The “healthy worker survivor effect” by Garcia E, Picciotto S, Costelo S et al is another large study. Workers in this group of 31,845 workers were followed from 1985 to 1994 and were checked for the development of cancer by looking at the Michigan Cancer registry. As always, confounding factors need to be considered to prevent researchers from coming up with the wrong conclusions, so they used g-estimation to avoid bias and to adjust for the relationship between employment, exposure (and non exposure by termination of employment) and disease (cancer). Howell pointed out several key findings based on the authors’ analysis: 1) the hazards ratio (HR) for leaving work as a predictor for all cancers was elevated only for lung and colorectal cancers for men, but not for prostate cancer or all cancers combined. Second, leaving work associated with cancer as a disease outcome is more clearly seen if they leave work by age 50. Lastly, higher exposure to all three types of MWFs (straight or neat, soluble and synthetic) were associated with increased rates of leaving work except for straight MWF among women. The reason for this was not elucidated in the study. Another cancer study that was brought up by Howell was Shrestha et al’s research on renal cell carcinoma (RCC) in the GM-UAW cohort comprised of 33,421 workers followed through 1985 to 2009 in the Michigan Cancer Registry and analyzed using Cox Proportional Hazards Regression. Incidence of RCC was analysed in relation to exposure to three types of MWFs, straight, soluble and synthetic and also all three MWF as a single variable, with a 15-year lag. They found 135 incident cases in all and they found evidence of a dose-dependent relationship between MWFs exposure and development of RCC with the trend for white males steeper than for African Americans with the exposure to synthetic MWF yielding the strongest dose-response relationship.
These exposures occurred decades ago when exposures were significantly higher and MWFs were formulated with less refined base oils. But even though today’s MWFs are formulated based on up-to-date knowledge of base oils and component health effects, the industry should consider and take into account these studies when looking to make decisions, regulatory and business-wise, as workers’ exposure to MWFs has an impact on their health. While issues of workplace exposure caused disease and mortality from today’s MWFs, although likely much reduced, the research articles as described bring into focus these questions even today: How long will they live? How long should they have lived? Can they live a little bit longer? Can their deaths be prevented? Can cancer be avoided? How much is an extra year of life worth: to the worker and his family and how much is it worth to the employer and to the industry?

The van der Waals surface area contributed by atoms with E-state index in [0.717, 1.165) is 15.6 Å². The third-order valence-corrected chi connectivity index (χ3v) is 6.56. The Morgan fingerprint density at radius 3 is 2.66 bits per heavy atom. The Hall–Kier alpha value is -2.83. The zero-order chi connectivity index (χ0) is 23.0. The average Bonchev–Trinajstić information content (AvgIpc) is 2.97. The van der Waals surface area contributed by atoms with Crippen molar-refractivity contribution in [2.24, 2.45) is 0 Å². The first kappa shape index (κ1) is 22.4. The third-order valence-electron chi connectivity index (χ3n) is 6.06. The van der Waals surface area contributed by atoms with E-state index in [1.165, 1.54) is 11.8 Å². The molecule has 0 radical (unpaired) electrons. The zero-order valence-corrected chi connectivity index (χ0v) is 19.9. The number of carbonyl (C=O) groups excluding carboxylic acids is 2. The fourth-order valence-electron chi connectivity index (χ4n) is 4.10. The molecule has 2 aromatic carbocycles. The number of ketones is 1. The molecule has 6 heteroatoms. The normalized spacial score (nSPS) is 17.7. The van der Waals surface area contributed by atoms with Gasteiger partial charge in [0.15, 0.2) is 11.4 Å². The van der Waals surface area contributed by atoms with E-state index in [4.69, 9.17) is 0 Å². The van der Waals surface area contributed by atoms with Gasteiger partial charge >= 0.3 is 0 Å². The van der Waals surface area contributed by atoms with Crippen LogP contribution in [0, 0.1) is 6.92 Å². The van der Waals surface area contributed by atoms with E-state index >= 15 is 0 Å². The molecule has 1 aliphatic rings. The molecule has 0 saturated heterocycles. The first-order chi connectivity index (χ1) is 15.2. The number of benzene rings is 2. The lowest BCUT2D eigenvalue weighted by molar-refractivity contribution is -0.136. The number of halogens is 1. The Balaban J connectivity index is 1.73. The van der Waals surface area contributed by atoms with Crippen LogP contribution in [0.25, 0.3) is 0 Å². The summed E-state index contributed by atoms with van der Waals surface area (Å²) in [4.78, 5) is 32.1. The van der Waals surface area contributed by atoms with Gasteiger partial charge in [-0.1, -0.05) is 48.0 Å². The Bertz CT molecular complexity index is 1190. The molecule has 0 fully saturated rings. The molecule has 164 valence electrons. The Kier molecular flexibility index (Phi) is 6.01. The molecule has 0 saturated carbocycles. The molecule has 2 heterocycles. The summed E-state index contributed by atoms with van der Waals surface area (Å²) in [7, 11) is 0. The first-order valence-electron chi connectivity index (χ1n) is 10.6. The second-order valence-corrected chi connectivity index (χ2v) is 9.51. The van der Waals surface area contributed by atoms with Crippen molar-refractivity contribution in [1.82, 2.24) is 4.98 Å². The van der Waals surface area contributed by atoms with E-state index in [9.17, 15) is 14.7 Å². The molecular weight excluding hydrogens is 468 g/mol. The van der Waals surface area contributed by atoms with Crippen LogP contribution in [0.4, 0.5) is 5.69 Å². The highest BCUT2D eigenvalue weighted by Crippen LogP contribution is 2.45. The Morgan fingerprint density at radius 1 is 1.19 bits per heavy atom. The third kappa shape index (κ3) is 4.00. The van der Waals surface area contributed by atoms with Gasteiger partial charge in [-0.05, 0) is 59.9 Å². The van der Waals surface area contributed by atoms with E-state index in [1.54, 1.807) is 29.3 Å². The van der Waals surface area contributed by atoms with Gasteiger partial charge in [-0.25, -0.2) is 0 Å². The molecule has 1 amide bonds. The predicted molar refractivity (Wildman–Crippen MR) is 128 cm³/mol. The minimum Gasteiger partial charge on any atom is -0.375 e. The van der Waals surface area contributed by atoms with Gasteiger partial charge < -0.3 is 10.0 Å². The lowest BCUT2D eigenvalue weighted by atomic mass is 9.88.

1. Picciotto S, Ljungman P, Eisen E, et al. Straight Metalworking Fluids and All-Cause and Cardiovascular Mortality Analyzed by Using G-Estimation of an Accelerated Failure Time Model With Quantitative Exposure: Methods and Interpretations. Amer J Epidemiology 2016; 183(7): 680-688.
2. Picciotto S, Peters A and Eisen E. Hypothetical Exposure Limits for Oil-Based Metalworking Fluids and Cardiovascular Mortality in a Cohort of Autoworkers: Structural Accelerated Failure Time Models in a Public Health Framework. Amer J Epidemiology 2015; 181(8): 563-570.
3. Garcia E, Picciotto S, Costello S et al. Assessment of the Healthy Worker Survivor Effect in Cancer Studies of the United Autoworkers-General Motors Cohort. Occup Environ Med 2017; 74: 294-300.
4. Shrestha D, Liu S, Hammond SK et al. Risk of Renal Cell Carcinoma Following Exposure to Metalworking Fluids Among Autoworkers. Occup Environ Med 2016; 73(10): 256-662.